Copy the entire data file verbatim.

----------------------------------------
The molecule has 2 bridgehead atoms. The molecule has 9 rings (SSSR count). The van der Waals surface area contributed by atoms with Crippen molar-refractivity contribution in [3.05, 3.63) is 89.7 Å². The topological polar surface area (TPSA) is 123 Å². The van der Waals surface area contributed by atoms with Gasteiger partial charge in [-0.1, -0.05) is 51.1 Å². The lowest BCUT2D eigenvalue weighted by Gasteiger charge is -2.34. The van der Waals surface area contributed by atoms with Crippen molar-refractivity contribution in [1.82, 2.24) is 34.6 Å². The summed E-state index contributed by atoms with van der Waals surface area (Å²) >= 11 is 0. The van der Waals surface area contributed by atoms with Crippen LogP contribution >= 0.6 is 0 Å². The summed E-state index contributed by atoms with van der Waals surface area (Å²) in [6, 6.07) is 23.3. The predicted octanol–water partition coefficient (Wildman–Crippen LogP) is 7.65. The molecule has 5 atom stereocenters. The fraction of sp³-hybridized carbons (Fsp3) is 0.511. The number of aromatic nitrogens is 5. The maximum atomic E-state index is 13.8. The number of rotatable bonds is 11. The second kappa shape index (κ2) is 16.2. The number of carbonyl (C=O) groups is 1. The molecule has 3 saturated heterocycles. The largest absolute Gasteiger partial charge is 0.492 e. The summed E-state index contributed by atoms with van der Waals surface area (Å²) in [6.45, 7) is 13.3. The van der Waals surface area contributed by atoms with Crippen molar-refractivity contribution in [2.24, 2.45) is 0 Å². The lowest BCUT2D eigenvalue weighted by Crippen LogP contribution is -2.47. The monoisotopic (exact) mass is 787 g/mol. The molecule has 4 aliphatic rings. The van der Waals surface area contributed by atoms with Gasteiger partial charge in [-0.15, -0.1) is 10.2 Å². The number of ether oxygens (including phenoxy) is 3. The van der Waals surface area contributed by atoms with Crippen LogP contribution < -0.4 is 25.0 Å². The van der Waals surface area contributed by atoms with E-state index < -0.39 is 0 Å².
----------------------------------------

The molecule has 2 bridgehead atoms. The molecule has 9 rings (SSSR count). The van der Waals surface area contributed by atoms with Crippen molar-refractivity contribution in [3.05, 3.63) is 89.7 Å². The topological polar surface area (TPSA) is 123 Å². The van der Waals surface area contributed by atoms with Gasteiger partial charge in [-0.1, -0.05) is 51.1 Å². The lowest BCUT2D eigenvalue weighted by Gasteiger charge is -2.34. The van der Waals surface area contributed by atoms with Crippen molar-refractivity contribution in [1.82, 2.24) is 34.6 Å². The summed E-state index contributed by atoms with van der Waals surface area (Å²) >= 11 is 0. The van der Waals surface area contributed by atoms with Crippen LogP contribution >= 0.6 is 0 Å². The summed E-state index contributed by atoms with van der Waals surface area (Å²) in [6, 6.07) is 23.3. The predicted octanol–water partition coefficient (Wildman–Crippen LogP) is 7.65. The molecule has 5 atom stereocenters. The fraction of sp³-hybridized carbons (Fsp3) is 0.511. The number of aromatic nitrogens is 5. The maximum atomic E-state index is 13.8. The number of rotatable bonds is 11. The second kappa shape index (κ2) is 16.2. The number of carbonyl (C=O) groups is 1. The molecule has 3 saturated heterocycles. The largest absolute Gasteiger partial charge is 0.492 e. The summed E-state index contributed by atoms with van der Waals surface area (Å²) in [6.45, 7) is 13.3. The van der Waals surface area contributed by atoms with Crippen molar-refractivity contribution in [2.24, 2.45) is 0 Å². The lowest BCUT2D eigenvalue weighted by Crippen LogP contribution is -2.47. The monoisotopic (exact) mass is 787 g/mol. The molecule has 4 aliphatic rings. The van der Waals surface area contributed by atoms with Gasteiger partial charge in [-0.15, -0.1) is 10.2 Å². The number of ether oxygens (including phenoxy) is 3. The van der Waals surface area contributed by atoms with Crippen LogP contribution < -0.4 is 25.0 Å². The van der Waals surface area contributed by atoms with E-state index < -0.39 is 0 Å².